Normal view MARC view

The Liability of strangers: performance consequences of non-local partnering

Author: Shipilov, Andrew ; Baum, Joel A. C. ; Li, Stan XiaoINSEAD Area: Strategy Series: Working Paper ; 2007/65/ST Publisher: Fontainebleau : INSEAD, 2007.Language: EnglishDescription: 42 p.Type of document: INSEAD Working Paper Online Access: Click here Abstract: This paper examines the performance consequences of non-local partnering - the formation of new ties between organizations that have neither prior direct nor indirect connections. Although non-local ties provide organizations with potential benefits including enhanced opportunities to broker resource and information flows across unconnected partners, they also entail risks associated with the absence of collaborative routines and limited information regarding non-local partners' capabilities and cooperativeness. Our analysis of Canadian investment banks' underwriting syndicate ties confirms that while, initially, non-local partnering is detrimental to performance, with repetition these ties begin to enhance performance. The ability to extract performance benefits from non-local ties also depends on organizations' network positions - closed ego networks and high status enable banks to benefit from forming new non-local ties as well as from subsequently repeating them.
Tags: No tags from this library for this title. Log in to add tags.
Item type Current location Collection Call number Status Date due Barcode Item holds
INSEAD Working Paper Digital Library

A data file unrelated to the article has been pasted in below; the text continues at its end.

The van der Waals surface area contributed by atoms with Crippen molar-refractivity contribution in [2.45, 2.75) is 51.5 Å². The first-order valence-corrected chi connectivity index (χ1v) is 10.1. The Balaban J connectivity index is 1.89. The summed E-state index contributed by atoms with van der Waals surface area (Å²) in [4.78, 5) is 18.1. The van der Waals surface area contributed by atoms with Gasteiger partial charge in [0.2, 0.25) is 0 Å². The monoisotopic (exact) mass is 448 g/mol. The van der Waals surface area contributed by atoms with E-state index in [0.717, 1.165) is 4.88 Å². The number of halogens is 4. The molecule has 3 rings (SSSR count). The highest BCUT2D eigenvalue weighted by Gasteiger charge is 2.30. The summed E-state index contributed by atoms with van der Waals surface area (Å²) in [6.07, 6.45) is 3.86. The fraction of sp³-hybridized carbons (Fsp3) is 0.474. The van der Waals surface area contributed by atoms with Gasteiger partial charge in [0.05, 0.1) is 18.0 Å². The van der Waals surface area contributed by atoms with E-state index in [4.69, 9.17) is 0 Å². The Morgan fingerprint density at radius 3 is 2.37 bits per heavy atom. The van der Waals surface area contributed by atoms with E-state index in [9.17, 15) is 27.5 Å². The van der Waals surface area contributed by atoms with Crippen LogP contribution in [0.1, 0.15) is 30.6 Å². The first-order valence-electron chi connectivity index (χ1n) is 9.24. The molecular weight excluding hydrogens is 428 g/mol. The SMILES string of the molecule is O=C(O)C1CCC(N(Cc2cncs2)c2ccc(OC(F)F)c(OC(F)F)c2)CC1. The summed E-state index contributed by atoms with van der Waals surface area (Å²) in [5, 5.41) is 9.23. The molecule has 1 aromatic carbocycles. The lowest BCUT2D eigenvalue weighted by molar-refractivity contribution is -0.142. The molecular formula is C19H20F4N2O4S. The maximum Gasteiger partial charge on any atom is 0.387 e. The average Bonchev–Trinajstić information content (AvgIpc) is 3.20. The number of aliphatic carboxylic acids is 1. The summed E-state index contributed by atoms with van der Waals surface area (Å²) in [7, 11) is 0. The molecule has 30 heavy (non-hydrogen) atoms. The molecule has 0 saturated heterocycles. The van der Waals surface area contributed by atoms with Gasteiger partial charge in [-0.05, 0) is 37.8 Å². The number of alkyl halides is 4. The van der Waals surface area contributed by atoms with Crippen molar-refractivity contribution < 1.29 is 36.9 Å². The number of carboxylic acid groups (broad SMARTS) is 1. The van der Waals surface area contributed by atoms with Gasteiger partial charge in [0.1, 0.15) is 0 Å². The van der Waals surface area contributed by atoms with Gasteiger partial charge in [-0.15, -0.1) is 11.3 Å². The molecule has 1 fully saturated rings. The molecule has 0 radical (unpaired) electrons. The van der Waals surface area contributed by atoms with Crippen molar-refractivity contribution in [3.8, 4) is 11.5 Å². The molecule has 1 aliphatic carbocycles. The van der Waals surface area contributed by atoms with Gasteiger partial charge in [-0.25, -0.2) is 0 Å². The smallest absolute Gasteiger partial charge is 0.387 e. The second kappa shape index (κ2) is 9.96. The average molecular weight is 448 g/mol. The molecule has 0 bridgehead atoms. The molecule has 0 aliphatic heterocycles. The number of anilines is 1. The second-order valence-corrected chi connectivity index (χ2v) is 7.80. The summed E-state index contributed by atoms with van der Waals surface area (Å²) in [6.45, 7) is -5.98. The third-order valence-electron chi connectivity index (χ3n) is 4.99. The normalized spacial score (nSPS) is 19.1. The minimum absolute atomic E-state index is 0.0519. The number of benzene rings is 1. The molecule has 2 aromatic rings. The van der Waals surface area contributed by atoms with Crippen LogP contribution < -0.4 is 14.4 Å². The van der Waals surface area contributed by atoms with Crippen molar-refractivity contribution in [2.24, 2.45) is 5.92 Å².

PDF Available BC008072
Total holds: 0

This paper examines the performance consequences of non-local partnering - the formation of new ties between organizations that have neither prior direct nor indirect connections. Although non-local ties provide organizations with potential benefits including enhanced opportunities to broker resource and information flows across unconnected partners, they also entail risks associated with the absence of collaborative routines and limited information regarding non-local partners' capabilities and cooperativeness. Our analysis of Canadian investment banks' underwriting syndicate ties confirms that while, initially, non-local partnering is detrimental to performance, with repetition these ties begin to enhance performance. The ability to extract performance benefits from non-local ties also depends on organizations' network positions - closed ego networks and high status enable banks to benefit from forming new non-local ties as well as from subsequently repeating them.

Digitized

There are no comments for this item.

Log in to your account to post a comment.
Koha 18.11 - INSEAD Catalogue
Home | Contact Us | What's Koha?